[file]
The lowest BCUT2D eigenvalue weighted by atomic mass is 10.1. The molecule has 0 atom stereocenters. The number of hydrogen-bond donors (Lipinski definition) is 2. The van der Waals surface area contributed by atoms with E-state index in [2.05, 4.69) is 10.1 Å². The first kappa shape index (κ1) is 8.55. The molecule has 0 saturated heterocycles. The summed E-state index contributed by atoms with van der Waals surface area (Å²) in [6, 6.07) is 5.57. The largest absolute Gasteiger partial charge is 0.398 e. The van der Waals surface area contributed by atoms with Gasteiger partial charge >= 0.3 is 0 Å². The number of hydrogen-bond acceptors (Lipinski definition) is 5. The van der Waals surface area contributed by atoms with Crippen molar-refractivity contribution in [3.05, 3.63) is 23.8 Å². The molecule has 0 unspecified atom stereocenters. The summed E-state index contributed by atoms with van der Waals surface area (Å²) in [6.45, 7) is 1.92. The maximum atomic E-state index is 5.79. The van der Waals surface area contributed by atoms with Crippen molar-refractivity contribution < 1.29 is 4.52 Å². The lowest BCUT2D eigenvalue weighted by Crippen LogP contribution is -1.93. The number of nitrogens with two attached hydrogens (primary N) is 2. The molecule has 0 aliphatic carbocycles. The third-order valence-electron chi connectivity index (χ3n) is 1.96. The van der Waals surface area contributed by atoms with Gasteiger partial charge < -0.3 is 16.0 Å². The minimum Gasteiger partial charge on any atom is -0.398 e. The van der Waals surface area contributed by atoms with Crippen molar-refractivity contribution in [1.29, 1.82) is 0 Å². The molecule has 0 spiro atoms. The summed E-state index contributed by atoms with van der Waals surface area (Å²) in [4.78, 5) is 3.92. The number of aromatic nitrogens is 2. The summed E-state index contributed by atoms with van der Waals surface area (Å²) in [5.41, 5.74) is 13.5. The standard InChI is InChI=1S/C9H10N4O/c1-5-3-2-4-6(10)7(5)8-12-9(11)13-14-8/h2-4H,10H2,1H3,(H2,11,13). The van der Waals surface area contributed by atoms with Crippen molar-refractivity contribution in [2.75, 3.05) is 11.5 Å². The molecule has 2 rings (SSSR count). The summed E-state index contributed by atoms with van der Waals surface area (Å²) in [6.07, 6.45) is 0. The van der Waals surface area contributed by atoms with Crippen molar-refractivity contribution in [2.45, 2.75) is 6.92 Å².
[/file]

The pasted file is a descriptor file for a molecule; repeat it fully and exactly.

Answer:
The lowest BCUT2D eigenvalue weighted by atomic mass is 10.1. The molecule has 0 atom stereocenters. The number of hydrogen-bond donors (Lipinski definition) is 2. The van der Waals surface area contributed by atoms with E-state index in [2.05, 4.69) is 10.1 Å². The first kappa shape index (κ1) is 8.55. The molecule has 0 saturated heterocycles. The summed E-state index contributed by atoms with van der Waals surface area (Å²) in [6, 6.07) is 5.57. The largest absolute Gasteiger partial charge is 0.398 e. The van der Waals surface area contributed by atoms with Gasteiger partial charge >= 0.3 is 0 Å². The number of hydrogen-bond acceptors (Lipinski definition) is 5. The van der Waals surface area contributed by atoms with Crippen molar-refractivity contribution in [3.05, 3.63) is 23.8 Å². The molecule has 0 unspecified atom stereocenters. The summed E-state index contributed by atoms with van der Waals surface area (Å²) in [6.45, 7) is 1.92. The maximum atomic E-state index is 5.79. The van der Waals surface area contributed by atoms with Crippen molar-refractivity contribution < 1.29 is 4.52 Å². The lowest BCUT2D eigenvalue weighted by Crippen LogP contribution is -1.93. The number of nitrogens with two attached hydrogens (primary N) is 2. The molecule has 0 aliphatic carbocycles. The third-order valence-electron chi connectivity index (χ3n) is 1.96. The van der Waals surface area contributed by atoms with Gasteiger partial charge < -0.3 is 16.0 Å². The minimum Gasteiger partial charge on any atom is -0.398 e. The van der Waals surface area contributed by atoms with Crippen molar-refractivity contribution in [1.29, 1.82) is 0 Å². The molecule has 0 spiro atoms. The summed E-state index contributed by atoms with van der Waals surface area (Å²) in [4.78, 5) is 3.92. The number of aromatic nitrogens is 2. The summed E-state index contributed by atoms with van der Waals surface area (Å²) in [5.41, 5.74) is 13.5. The standard InChI is InChI=1S/C9H10N4O/c1-5-3-2-4-6(10)7(5)8-12-9(11)13-14-8/h2-4H,10H2,1H3,(H2,11,13). The van der Waals surface area contributed by atoms with Crippen molar-refractivity contribution in [2.75, 3.05) is 11.5 Å². The molecule has 2 rings (SSSR count). The summed E-state index contributed by atoms with van der Waals surface area (Å²) in [6.07, 6.45) is 0. The van der Waals surface area contributed by atoms with Crippen molar-refractivity contribution in [2.45, 2.75) is 6.92 Å².